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So, we've got a ROS application running on a robot, which is going to be distributed to potential partners/customers. The code on the robot's computer will be compiled, but we want to add extra layers of security so that people wouldn't have as easy a time getting inside (to read/decompile/reverse-enginner it) and to the compiled binaries and we are looking at encryption as a potential way to do that.

The main computer on the robot is an Nvidia Jetson, so it's basically running a slightly modified ubuntu on it, and the communication to it will be done through a web-app via websocket.

Options we have considered:

  • encrypting the compiled binary files of the app
  • encrypting a partition on the robot's computer where the app would live
  • encrypting the whole disk

In the first case, the binaries would have to be decrypted before being run, which we think kind of defeats the pupose?

In the second and third cases - is there a point to either of them? Can we run the app from within the partition/disk without having to undo the encryption first? And if we cannot, doesn't that still open it up to basically the same vulnerabilities apart from being accessed by someone who's just pulled the hard disk off the computer?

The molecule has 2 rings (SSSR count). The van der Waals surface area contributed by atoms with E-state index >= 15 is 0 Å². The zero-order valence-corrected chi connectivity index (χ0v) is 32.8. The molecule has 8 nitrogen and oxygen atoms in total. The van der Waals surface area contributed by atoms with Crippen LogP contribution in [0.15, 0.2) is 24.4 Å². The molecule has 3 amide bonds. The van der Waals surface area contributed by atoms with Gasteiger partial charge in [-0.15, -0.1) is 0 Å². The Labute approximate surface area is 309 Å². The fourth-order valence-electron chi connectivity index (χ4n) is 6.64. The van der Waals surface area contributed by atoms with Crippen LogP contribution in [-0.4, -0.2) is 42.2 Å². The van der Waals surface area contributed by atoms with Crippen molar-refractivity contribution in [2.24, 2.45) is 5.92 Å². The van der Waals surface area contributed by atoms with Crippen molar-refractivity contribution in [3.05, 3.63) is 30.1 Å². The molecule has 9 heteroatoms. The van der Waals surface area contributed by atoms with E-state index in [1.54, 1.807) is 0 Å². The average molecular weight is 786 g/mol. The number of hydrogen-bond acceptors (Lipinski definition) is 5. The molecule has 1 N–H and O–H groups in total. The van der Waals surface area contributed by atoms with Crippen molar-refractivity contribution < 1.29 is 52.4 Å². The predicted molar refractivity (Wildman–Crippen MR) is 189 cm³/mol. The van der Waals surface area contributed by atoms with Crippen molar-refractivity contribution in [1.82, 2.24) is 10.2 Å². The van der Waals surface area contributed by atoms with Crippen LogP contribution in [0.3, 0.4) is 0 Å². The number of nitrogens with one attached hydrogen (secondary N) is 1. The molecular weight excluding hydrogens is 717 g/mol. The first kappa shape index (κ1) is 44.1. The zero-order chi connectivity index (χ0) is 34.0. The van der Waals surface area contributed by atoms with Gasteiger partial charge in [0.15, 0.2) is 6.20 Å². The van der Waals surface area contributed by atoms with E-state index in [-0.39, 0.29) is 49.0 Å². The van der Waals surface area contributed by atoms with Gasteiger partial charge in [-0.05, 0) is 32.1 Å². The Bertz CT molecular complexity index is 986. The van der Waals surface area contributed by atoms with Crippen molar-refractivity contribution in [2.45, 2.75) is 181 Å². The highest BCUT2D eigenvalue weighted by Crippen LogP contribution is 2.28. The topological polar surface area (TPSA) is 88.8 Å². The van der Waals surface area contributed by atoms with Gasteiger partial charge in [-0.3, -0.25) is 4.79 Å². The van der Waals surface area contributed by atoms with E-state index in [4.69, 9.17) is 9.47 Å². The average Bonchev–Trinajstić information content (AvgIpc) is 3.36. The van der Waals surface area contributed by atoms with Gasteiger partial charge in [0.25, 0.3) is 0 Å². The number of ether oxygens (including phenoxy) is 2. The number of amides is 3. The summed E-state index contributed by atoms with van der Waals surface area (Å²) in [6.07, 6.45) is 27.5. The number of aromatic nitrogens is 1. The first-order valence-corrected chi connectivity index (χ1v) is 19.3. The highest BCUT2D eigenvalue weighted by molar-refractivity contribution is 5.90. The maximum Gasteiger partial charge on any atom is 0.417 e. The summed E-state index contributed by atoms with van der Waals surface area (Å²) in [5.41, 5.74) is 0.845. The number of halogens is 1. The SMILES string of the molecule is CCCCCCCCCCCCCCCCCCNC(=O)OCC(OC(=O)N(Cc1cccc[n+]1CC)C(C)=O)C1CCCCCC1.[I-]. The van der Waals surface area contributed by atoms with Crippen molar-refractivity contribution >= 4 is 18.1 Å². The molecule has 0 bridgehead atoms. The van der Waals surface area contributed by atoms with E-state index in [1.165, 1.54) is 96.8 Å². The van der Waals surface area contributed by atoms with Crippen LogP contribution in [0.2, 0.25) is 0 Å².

Is just going with something like setting user groups and restricting permissions and access in that way a viable alternative option?

p.s.: any tips on securing the webserver and websocket connections for the web-application would also be appreciated

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    You're trying to implement DRM and it won't work.
    – MechMK1
    Mar 31 at 13:06
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    No, computers can't run code if they can't see the code they are running.
    – user253751
    Mar 31 at 13:43
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    Does the Jetson have a TPM+SecureBoot or something similar? You might be able to do disk encryption and store the key in there. Obviously you'd need to lock down any serial/graphical/USB connections to it.
    – user
    Mar 31 at 14:41

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Against a nation state, there is no hope. Against the average customer, there's some.

Encryption at rest and access control systems which prevent a customer from logging into the machine is good enough in most cases. If the customer cannot dump the executable from the hard drive and cannot log in to dump the contents of memory programmatically, this is mitigation enough for many applications. The barrier for attack is raised past many casual users.

Will this prevent the customer from probing DDR and seeing your program? No. But an organization has to define how secure is secure enough. On a different platform, maybe there are more options (TrustZone, hardware disk decryption, cores which run encrypted programs, science fiction) but on the jetson this is all that is available.

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